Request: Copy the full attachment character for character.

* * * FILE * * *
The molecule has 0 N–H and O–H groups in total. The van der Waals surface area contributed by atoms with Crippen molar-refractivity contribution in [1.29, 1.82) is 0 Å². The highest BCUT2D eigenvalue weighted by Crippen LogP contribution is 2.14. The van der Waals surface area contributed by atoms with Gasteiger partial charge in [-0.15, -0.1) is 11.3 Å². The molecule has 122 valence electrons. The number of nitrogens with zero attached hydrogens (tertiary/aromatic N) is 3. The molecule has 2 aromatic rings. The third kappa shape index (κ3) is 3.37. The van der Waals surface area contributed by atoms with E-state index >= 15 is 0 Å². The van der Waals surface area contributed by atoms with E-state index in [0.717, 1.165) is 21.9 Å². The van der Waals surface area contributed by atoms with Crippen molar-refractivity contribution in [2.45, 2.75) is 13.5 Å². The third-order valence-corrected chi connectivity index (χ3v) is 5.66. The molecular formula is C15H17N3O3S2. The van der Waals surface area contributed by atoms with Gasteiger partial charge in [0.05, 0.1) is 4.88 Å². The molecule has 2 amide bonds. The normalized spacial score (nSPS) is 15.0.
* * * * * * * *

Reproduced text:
The molecule has 0 N–H and O–H groups in total. The van der Waals surface area contributed by atoms with Crippen molar-refractivity contribution in [1.29, 1.82) is 0 Å². The highest BCUT2D eigenvalue weighted by Crippen LogP contribution is 2.14. The van der Waals surface area contributed by atoms with Gasteiger partial charge in [-0.15, -0.1) is 11.3 Å². The molecule has 122 valence electrons. The number of nitrogens with zero attached hydrogens (tertiary/aromatic N) is 3. The molecule has 2 aromatic rings. The third kappa shape index (κ3) is 3.37. The van der Waals surface area contributed by atoms with E-state index >= 15 is 0 Å². The van der Waals surface area contributed by atoms with E-state index in [0.717, 1.165) is 21.9 Å². The van der Waals surface area contributed by atoms with Crippen molar-refractivity contribution in [2.45, 2.75) is 13.5 Å². The third-order valence-corrected chi connectivity index (χ3v) is 5.66. The molecular formula is C15H17N3O3S2. The van der Waals surface area contributed by atoms with Gasteiger partial charge in [0.05, 0.1) is 4.88 Å². The molecule has 2 amide bonds. The normalized spacial score (nSPS) is 15.0.